The Long-Term Effects of Acupuncture on Hippocampal Functional Connectivity in aMCI with Hippocampal Atrophy: A Randomized Longitudinal fMRI StudyRead the full article
Neural Plasticity is an interdisciplinary journal dedicated to the publication of articles related to all aspects of neural plasticity, with special emphasis on its functional significance as reflected in behavior and in psychopathology.
Chief Editor, Professor Baudry, is currently University Professor at Western University of Health Sciences in Pomona, CA. His research focuses on understanding the molecular/cellular mechanisms of learning and memory and neurodegeneration.
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Role of Astrocytic Dysfunction in the Pathogenesis of Parkinson’s Disease Animal Models from a Molecular Signaling Perspective
Despite the fact that astrocytes are the most abundant glial cells, critical for brain function, few studies have dealt with their possible role in neurodegenerative diseases like Parkinson’s disease (PD). This article explores relevant evidence on the involvement of astrocytes in experimental PD neurodegeneration from a molecular signaling perspective. For a long time, astrocytic proliferation was merely considered a byproduct of neuroinflammation, but by the time being, it is clear that astrocytic dysfunction plays a far more important role in PD pathophysiology. Indeed, ongoing experimental evidence suggests the importance of astrocytes and dopaminergic neurons’ cross-linking signaling pathways. The Wnt-1 (wingless-type MMTV integration site family, member 1) pathway regulates several processes including neuron survival, synapse plasticity, and neurogenesis. In PD animal models, Frizzled (Fzd) neuronal receptors’ activation by the Wnt-1 normally released by astrocytes following injuries leads to β-catenin-dependent gene expression, favoring neuron survival and viability. The transient receptor potential vanilloid 1 (TRPV1) capsaicin receptor also participates in experimental PD genesis. Activation of astrocyte TRPV1 receptors by noxious stimuli results in reduced inflammatory response and increased ciliary neurotrophic factor (CNTF) synthesis, which enhances neuronal survival and differentiation. Another major pathway involves IκB kinase (IKK) downregulation by ARL6ip5 (ADP-ribosylation-like factor 6 interacting protein 5, encoded by the cell differentiation-associated, JWA, gene). Typically, IKK releases the proinflammatory NF-κB (nuclear factor kappa-light-chain-enhancer of activated B cells) molecule from its inhibitor. Therefore, by downregulating NF-κB inhibitor, ARL6ip5 promotes an anti-inflammatory response. The evidence provided by neurotoxin-induced PD animal models guarantees further research on the neuroprotective potential of normalizing astrocyte function in PD.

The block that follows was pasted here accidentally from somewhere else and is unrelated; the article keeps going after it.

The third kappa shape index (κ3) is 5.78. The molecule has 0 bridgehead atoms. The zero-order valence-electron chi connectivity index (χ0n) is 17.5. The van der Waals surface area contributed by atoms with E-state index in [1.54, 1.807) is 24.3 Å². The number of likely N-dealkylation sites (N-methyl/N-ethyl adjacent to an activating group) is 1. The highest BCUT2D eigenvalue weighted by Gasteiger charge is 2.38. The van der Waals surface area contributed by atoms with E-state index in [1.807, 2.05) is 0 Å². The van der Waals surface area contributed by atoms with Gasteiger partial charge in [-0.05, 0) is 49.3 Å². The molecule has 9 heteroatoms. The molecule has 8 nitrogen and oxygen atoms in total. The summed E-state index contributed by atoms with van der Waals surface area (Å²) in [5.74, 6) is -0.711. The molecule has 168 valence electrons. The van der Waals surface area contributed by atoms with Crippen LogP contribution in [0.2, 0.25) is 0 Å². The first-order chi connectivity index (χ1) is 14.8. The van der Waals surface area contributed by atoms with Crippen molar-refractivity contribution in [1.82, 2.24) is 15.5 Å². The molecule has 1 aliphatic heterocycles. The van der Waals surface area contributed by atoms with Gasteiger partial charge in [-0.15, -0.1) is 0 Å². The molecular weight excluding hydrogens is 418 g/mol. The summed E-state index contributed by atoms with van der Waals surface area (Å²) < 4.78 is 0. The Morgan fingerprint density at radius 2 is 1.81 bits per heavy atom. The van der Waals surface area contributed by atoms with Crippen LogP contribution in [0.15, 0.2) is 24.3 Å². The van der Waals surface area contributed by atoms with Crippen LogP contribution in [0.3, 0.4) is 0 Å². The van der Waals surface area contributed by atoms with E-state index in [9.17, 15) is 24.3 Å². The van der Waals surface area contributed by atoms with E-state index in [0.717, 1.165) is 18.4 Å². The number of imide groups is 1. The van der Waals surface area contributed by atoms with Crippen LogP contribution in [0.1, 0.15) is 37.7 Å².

Cancer-Related Anemia Is a Risk Factor for Medium-Term Postoperative Cognitive Dysfunction in Laparoscopic Surgery Patients: An Observational Prospective Study
Anemia in the elderly may impair cognitive function. Our primary objective was to determine whether cancer-related anemia was associated with postoperative cognitive dysfunction (POCD) in nonelderly patients. We conducted an observational prospective study of 177 patients scheduled for laparoscopic surgery. Patients aged 18-64 were divided into two groups according to whether they were anemic due to cancer or not. The cognitive function was assessed by the Mini-Mental State Examination (MMSE) 1 day before and 1 week after operation. The cognitive function of the patients was evaluated by using the Telephone Interview for Cognitive Status-Modified (TICS-M) 3 months after operation. The quality of life of patients was evaluated after operation. The hemoglobin level and other clinical data were recorded before operation. Of the 170 patients, 100 without anemia and 70 anemia patients had been evaluated 1 week after operation. POCD was detected in 43 cases (25.3% of 170 cases) at 1 week and 30 cases (19% of 158 cases) at 3 months postoperatively. Anemia was an independent risk factor for 3-month POCD occurrence (). The education level of the patients who had POCD at 1 week and 3 months after operation was lower (, , respectively). Age was independently associated with the incidence of POCD at 3 months (). In general, these findings suggested that anemia may increase the incidence of medium-term POCD in cancer patients undergoing laparoscopic surgery.